Keep Your Pets Safe this Easter!  

Happy Easter

Easter is literally just a few days away and we know how many are starting to hit the supermarkets for all things sweet and chocolatey! Don’t forget that while it’s fun to celebrate Easter, we also need to ensure that our pets are kept safe during Easter.

Our pets can consume many things. Sweet treats can cause potentially fatal problems for dogs. It’s important to know exactly what is toxic and dangerous for our pets.

Here are a few things that Northway Veterinary Hospital has put together to ensure your pets are kept safe during Easter! Don’t forget to save them.


Easter Eggs and Chocolates

Chocolate and Easter eggs are bountiful in our households around Easter and if they are within reach of your dogs, they are in trouble.

Consuming chocolate and candies can take up to 24 hours for the poison to start taking effect in your pet, so keep your eyes peeled for any early symptoms including tremors, vomiting, abnormal heart rate, and increased thirst.

Close up of dyeing Easter eggs with natural dyes

Cupboard Dangers

Decorative Easter grass, Easter lilies, food coloring, small toys, and even ham and other fatty foods are very dangerous to our pet dogs and cats. If you think your pet has ingested chocolate or any other harmful item, do not hesitate to call your vets ASAP.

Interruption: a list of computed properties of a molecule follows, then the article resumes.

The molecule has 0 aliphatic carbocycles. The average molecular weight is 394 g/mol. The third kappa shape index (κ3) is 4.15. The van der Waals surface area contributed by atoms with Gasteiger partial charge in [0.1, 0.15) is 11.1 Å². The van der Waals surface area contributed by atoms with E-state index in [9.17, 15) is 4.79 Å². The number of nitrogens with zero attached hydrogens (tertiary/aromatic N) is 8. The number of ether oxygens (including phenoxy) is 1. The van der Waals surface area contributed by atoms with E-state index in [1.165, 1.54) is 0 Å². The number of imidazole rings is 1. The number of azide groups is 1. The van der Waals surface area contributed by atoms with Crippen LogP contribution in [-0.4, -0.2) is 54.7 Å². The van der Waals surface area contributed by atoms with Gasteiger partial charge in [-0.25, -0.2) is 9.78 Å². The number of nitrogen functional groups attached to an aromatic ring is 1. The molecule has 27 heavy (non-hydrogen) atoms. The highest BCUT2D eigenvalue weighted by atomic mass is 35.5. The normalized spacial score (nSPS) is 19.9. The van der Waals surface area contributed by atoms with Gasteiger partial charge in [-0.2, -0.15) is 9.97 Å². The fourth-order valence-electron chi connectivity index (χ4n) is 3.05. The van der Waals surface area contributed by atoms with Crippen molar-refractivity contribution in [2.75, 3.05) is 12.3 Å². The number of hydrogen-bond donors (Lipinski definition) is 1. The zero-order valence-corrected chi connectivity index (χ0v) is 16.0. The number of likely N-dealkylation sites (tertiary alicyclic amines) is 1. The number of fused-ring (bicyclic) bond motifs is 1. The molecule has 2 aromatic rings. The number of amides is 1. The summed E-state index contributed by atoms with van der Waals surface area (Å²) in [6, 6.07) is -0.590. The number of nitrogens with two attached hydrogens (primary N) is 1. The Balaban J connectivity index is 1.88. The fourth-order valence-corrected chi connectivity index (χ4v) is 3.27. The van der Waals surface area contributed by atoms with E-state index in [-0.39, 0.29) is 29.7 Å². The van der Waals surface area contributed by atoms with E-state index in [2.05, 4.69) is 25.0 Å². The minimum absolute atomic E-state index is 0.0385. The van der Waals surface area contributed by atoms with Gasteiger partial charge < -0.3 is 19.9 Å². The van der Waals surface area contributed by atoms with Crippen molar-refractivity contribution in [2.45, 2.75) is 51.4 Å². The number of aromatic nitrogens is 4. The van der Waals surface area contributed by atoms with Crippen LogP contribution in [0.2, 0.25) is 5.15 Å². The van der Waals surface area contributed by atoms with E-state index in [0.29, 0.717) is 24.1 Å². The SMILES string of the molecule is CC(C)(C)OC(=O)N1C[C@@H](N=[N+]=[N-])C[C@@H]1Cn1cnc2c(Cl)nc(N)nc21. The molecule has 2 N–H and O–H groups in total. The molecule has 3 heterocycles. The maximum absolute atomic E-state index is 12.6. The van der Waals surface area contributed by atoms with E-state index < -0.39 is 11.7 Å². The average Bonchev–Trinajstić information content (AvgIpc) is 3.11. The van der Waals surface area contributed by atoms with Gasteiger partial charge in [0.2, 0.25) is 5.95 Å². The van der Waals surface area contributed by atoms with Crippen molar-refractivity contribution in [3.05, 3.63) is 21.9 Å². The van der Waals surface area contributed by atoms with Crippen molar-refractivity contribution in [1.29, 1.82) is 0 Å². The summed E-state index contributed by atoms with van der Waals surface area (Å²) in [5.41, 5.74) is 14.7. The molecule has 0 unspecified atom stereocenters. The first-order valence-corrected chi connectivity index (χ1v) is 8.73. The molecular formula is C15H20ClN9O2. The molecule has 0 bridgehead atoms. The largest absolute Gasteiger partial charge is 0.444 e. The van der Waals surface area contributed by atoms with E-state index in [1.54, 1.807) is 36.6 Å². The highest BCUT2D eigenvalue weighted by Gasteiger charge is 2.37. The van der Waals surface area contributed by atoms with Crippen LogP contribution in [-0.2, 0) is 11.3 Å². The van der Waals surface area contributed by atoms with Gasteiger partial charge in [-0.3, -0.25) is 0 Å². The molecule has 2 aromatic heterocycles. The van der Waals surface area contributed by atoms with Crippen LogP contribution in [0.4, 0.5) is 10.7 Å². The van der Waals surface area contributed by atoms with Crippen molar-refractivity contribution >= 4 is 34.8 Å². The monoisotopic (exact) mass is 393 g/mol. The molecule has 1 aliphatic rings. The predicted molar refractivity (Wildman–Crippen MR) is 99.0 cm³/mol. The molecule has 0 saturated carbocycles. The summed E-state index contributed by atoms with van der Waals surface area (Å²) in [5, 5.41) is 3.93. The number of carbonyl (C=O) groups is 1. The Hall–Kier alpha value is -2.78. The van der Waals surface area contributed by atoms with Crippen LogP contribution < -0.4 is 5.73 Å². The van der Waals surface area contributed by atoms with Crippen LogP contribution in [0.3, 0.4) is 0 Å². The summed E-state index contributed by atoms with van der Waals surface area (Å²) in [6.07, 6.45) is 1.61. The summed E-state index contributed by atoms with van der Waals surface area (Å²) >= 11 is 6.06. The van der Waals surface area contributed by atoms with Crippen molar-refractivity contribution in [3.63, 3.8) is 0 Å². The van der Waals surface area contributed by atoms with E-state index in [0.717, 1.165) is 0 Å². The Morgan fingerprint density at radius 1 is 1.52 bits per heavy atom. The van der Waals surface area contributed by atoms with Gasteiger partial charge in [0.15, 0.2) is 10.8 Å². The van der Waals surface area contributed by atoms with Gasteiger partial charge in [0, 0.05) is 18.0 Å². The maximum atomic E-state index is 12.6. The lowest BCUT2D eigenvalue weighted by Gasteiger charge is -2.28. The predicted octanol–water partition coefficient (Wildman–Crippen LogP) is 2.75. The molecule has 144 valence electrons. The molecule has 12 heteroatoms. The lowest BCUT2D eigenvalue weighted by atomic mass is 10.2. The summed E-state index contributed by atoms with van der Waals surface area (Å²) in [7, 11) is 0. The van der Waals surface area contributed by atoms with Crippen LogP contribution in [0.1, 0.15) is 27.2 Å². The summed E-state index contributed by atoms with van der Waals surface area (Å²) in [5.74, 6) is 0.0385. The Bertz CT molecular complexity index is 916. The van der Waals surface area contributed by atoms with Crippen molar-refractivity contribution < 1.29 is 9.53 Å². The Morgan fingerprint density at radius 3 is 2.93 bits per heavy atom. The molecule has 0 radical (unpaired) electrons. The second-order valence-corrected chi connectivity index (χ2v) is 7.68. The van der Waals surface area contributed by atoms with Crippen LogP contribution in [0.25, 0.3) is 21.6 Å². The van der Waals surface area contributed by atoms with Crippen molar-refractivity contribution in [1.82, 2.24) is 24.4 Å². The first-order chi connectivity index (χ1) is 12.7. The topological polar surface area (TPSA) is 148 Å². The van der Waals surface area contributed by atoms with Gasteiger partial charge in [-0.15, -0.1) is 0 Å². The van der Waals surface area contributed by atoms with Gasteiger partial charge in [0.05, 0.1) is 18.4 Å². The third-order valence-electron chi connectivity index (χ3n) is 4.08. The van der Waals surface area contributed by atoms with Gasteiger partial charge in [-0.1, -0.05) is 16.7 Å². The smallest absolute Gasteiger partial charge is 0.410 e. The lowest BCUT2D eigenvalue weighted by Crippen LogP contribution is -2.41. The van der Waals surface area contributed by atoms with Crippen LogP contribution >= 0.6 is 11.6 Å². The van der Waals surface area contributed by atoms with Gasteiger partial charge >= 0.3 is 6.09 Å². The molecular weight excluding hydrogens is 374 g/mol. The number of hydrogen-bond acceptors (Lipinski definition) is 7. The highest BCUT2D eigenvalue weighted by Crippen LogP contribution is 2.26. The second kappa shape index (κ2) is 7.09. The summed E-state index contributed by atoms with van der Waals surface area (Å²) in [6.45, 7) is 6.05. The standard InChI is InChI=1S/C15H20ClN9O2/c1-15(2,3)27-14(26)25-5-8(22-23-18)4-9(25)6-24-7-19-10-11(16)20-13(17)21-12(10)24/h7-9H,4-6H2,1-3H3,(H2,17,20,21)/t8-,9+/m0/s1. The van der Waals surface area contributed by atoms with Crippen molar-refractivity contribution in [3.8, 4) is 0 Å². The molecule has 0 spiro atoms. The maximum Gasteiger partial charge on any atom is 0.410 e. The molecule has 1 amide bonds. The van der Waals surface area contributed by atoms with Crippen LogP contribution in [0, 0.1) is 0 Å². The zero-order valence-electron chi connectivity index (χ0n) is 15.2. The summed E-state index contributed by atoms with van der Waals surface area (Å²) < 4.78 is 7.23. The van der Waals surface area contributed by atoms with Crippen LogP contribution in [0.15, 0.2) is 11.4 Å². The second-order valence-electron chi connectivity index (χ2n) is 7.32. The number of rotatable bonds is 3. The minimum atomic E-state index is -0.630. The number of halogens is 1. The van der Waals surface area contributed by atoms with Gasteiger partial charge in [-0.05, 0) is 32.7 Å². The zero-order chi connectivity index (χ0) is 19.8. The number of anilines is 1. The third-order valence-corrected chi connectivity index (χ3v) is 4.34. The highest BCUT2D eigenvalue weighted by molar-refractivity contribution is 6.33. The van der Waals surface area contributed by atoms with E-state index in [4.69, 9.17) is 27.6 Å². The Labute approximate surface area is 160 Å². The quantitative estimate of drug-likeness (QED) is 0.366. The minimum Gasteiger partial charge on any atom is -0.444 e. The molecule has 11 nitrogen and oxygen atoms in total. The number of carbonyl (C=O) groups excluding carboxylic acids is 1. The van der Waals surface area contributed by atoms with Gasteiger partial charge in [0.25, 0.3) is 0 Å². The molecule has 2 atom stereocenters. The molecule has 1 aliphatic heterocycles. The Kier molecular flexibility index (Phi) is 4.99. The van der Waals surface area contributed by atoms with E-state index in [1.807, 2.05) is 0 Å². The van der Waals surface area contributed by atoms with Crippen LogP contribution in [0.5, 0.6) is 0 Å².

When pets digest Xylitol and other artificial sweeteners, it can cause vomiting, weakness, lethargy, and seizures in our pet dogs, cats, and even rabbits.

Easter, spring flowers background. More flowers.


Yes, you read that right. Another important tradition during Easter is the Easter lily, which is common to find in many houses across the state. If you are a cat owner, you should avoid lilies at all costs.

Not many know but every part of a lily is fatally poisonous to a cat, including the pollen that transfers into their fur or the ground they walk on.

Friends with dog playing dice game at cafe table

Table Scraps

Rich gravy, ham, buttery mashed potatoes, and whatnot should not be consumed by your pets. Although delicious and definitely appetizing, these table scraps are potentially life-threatening and can cause pancreatitis in your pet.

Choose healthier options such as fresh fruits and vegetables, or even a small slice of lean meat as treats for your pets.

Don’t worry, celebrating Easter doesn’t mean we can’t give anything to our pets anymore. Celebrate it by giving them a present like a new toy, accessories, a water bowl, or even a sleeping mattress. You can also take them out to the park or even the groomers to show your love.

It is important to speak to a vet when you think your pet’s safety is at risk this Easter. Make sure to also have an emergency vet contact so you are able to reach out to them immediately. Being a responsible pet owner, you must always put your pet’s safety as a priority. Taking precautions is the first thing you can do to prevent any harm.

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